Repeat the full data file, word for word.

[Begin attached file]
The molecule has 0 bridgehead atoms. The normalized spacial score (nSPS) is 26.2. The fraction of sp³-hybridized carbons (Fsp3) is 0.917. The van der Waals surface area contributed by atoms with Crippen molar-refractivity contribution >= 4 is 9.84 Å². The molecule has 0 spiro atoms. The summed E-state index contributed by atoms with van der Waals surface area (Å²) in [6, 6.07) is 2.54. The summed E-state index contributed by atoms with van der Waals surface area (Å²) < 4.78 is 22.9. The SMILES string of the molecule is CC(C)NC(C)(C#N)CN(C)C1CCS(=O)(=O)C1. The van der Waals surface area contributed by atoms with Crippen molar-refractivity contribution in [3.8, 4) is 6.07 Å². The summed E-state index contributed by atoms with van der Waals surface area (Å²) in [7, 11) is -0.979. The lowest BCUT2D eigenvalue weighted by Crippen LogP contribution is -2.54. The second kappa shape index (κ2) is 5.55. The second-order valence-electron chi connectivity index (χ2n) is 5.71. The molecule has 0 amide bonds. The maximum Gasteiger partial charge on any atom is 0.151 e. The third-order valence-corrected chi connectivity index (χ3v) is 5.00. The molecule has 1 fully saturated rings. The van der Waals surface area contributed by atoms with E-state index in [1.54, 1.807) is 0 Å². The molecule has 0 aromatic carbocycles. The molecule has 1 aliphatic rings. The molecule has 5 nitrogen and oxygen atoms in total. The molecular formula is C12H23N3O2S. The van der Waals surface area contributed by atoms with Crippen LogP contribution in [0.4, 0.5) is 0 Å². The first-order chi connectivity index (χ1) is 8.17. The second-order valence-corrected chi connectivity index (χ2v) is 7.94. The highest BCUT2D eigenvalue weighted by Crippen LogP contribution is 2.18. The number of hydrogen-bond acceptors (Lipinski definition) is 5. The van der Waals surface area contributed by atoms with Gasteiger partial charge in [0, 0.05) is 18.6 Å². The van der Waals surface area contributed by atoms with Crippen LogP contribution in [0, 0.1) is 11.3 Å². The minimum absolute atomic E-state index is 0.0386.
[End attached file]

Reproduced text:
The molecule has 0 bridgehead atoms. The normalized spacial score (nSPS) is 26.2. The fraction of sp³-hybridized carbons (Fsp3) is 0.917. The van der Waals surface area contributed by atoms with Crippen molar-refractivity contribution >= 4 is 9.84 Å². The molecule has 0 spiro atoms. The summed E-state index contributed by atoms with van der Waals surface area (Å²) in [6, 6.07) is 2.54. The summed E-state index contributed by atoms with van der Waals surface area (Å²) < 4.78 is 22.9. The SMILES string of the molecule is CC(C)NC(C)(C#N)CN(C)C1CCS(=O)(=O)C1. The van der Waals surface area contributed by atoms with Crippen molar-refractivity contribution in [3.8, 4) is 6.07 Å². The summed E-state index contributed by atoms with van der Waals surface area (Å²) in [7, 11) is -0.979. The lowest BCUT2D eigenvalue weighted by Crippen LogP contribution is -2.54. The second kappa shape index (κ2) is 5.55. The second-order valence-electron chi connectivity index (χ2n) is 5.71. The molecule has 0 amide bonds. The maximum Gasteiger partial charge on any atom is 0.151 e. The third-order valence-corrected chi connectivity index (χ3v) is 5.00. The molecule has 1 fully saturated rings. The van der Waals surface area contributed by atoms with E-state index in [1.54, 1.807) is 0 Å². The molecule has 0 aromatic carbocycles. The molecule has 1 aliphatic rings. The molecule has 5 nitrogen and oxygen atoms in total. The molecular formula is C12H23N3O2S. The van der Waals surface area contributed by atoms with Crippen LogP contribution in [0.4, 0.5) is 0 Å². The first-order chi connectivity index (χ1) is 8.17. The second-order valence-corrected chi connectivity index (χ2v) is 7.94. The highest BCUT2D eigenvalue weighted by Crippen LogP contribution is 2.18. The number of hydrogen-bond acceptors (Lipinski definition) is 5. The van der Waals surface area contributed by atoms with Gasteiger partial charge in [0, 0.05) is 18.6 Å². The van der Waals surface area contributed by atoms with Crippen LogP contribution in [0, 0.1) is 11.3 Å². The minimum absolute atomic E-state index is 0.0386.